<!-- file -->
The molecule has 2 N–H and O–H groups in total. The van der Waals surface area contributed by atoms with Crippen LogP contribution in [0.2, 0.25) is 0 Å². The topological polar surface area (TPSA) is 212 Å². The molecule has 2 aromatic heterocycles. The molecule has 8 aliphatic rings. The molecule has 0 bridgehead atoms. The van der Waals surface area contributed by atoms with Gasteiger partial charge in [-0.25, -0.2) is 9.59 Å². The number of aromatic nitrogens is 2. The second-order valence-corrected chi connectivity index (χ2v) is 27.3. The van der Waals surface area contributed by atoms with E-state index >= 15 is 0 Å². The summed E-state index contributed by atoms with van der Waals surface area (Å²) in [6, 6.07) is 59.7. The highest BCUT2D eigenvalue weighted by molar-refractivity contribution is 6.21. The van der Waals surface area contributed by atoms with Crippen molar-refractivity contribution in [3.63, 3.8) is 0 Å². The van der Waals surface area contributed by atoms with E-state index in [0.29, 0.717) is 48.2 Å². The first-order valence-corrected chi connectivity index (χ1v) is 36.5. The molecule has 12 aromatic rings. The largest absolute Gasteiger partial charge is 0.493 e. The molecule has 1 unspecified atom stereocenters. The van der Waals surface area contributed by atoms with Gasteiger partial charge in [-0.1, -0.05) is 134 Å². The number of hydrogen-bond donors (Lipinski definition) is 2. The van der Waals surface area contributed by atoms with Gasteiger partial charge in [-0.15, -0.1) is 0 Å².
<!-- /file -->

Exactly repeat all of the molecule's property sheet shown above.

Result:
The molecule has 2 N–H and O–H groups in total. The van der Waals surface area contributed by atoms with Crippen LogP contribution in [0.2, 0.25) is 0 Å². The topological polar surface area (TPSA) is 212 Å². The molecule has 2 aromatic heterocycles. The molecule has 8 aliphatic rings. The molecule has 0 bridgehead atoms. The van der Waals surface area contributed by atoms with Gasteiger partial charge in [-0.25, -0.2) is 9.59 Å². The number of aromatic nitrogens is 2. The second-order valence-corrected chi connectivity index (χ2v) is 27.3. The van der Waals surface area contributed by atoms with E-state index >= 15 is 0 Å². The summed E-state index contributed by atoms with van der Waals surface area (Å²) in [6, 6.07) is 59.7. The highest BCUT2D eigenvalue weighted by molar-refractivity contribution is 6.21. The van der Waals surface area contributed by atoms with Crippen molar-refractivity contribution in [3.63, 3.8) is 0 Å². The van der Waals surface area contributed by atoms with E-state index in [0.29, 0.717) is 48.2 Å². The first-order valence-corrected chi connectivity index (χ1v) is 36.5. The molecule has 12 aromatic rings. The largest absolute Gasteiger partial charge is 0.493 e. The molecule has 1 unspecified atom stereocenters. The van der Waals surface area contributed by atoms with Gasteiger partial charge in [-0.1, -0.05) is 134 Å². The number of hydrogen-bond donors (Lipinski definition) is 2. The van der Waals surface area contributed by atoms with Gasteiger partial charge in [-0.15, -0.1) is 0 Å².